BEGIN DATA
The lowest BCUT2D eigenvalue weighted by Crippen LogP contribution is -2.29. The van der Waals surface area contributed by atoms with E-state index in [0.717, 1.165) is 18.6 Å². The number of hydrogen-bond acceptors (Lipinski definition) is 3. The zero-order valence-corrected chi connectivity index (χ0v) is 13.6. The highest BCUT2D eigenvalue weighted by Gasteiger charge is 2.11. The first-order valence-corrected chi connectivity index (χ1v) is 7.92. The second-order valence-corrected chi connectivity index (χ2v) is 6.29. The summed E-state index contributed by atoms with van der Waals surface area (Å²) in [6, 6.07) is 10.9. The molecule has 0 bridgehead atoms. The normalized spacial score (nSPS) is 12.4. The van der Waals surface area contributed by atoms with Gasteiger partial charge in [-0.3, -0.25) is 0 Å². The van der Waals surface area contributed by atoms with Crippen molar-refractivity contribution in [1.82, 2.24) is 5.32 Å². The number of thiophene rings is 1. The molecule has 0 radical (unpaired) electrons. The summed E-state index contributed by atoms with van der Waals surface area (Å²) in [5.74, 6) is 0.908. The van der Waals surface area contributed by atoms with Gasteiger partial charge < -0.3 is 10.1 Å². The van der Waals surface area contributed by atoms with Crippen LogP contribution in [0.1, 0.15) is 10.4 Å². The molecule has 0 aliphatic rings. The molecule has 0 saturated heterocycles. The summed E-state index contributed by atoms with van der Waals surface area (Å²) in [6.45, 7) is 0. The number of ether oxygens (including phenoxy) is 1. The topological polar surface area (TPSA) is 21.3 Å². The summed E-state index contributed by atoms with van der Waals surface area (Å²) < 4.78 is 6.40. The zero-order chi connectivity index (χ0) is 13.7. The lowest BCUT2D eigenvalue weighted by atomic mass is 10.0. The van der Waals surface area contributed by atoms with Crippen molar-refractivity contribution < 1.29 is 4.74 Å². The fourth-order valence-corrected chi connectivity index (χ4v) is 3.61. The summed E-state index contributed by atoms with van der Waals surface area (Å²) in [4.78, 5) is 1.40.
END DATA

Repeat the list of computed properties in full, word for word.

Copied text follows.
The lowest BCUT2D eigenvalue weighted by Crippen LogP contribution is -2.29. The van der Waals surface area contributed by atoms with E-state index in [0.717, 1.165) is 18.6 Å². The number of hydrogen-bond acceptors (Lipinski definition) is 3. The zero-order valence-corrected chi connectivity index (χ0v) is 13.6. The highest BCUT2D eigenvalue weighted by Gasteiger charge is 2.11. The first-order valence-corrected chi connectivity index (χ1v) is 7.92. The second-order valence-corrected chi connectivity index (χ2v) is 6.29. The summed E-state index contributed by atoms with van der Waals surface area (Å²) in [6, 6.07) is 10.9. The molecule has 0 bridgehead atoms. The normalized spacial score (nSPS) is 12.4. The van der Waals surface area contributed by atoms with Gasteiger partial charge in [-0.3, -0.25) is 0 Å². The van der Waals surface area contributed by atoms with Crippen molar-refractivity contribution in [1.82, 2.24) is 5.32 Å². The number of thiophene rings is 1. The molecule has 0 radical (unpaired) electrons. The summed E-state index contributed by atoms with van der Waals surface area (Å²) in [5.74, 6) is 0.908. The van der Waals surface area contributed by atoms with Gasteiger partial charge < -0.3 is 10.1 Å². The van der Waals surface area contributed by atoms with Crippen LogP contribution in [0.1, 0.15) is 10.4 Å². The molecule has 0 aliphatic rings. The molecule has 0 saturated heterocycles. The summed E-state index contributed by atoms with van der Waals surface area (Å²) in [6.45, 7) is 0. The number of ether oxygens (including phenoxy) is 1. The topological polar surface area (TPSA) is 21.3 Å². The summed E-state index contributed by atoms with van der Waals surface area (Å²) < 4.78 is 6.40. The zero-order chi connectivity index (χ0) is 13.7. The lowest BCUT2D eigenvalue weighted by atomic mass is 10.0. The van der Waals surface area contributed by atoms with Crippen molar-refractivity contribution < 1.29 is 4.74 Å². The fourth-order valence-corrected chi connectivity index (χ4v) is 3.61. The summed E-state index contributed by atoms with van der Waals surface area (Å²) in [4.78, 5) is 1.40.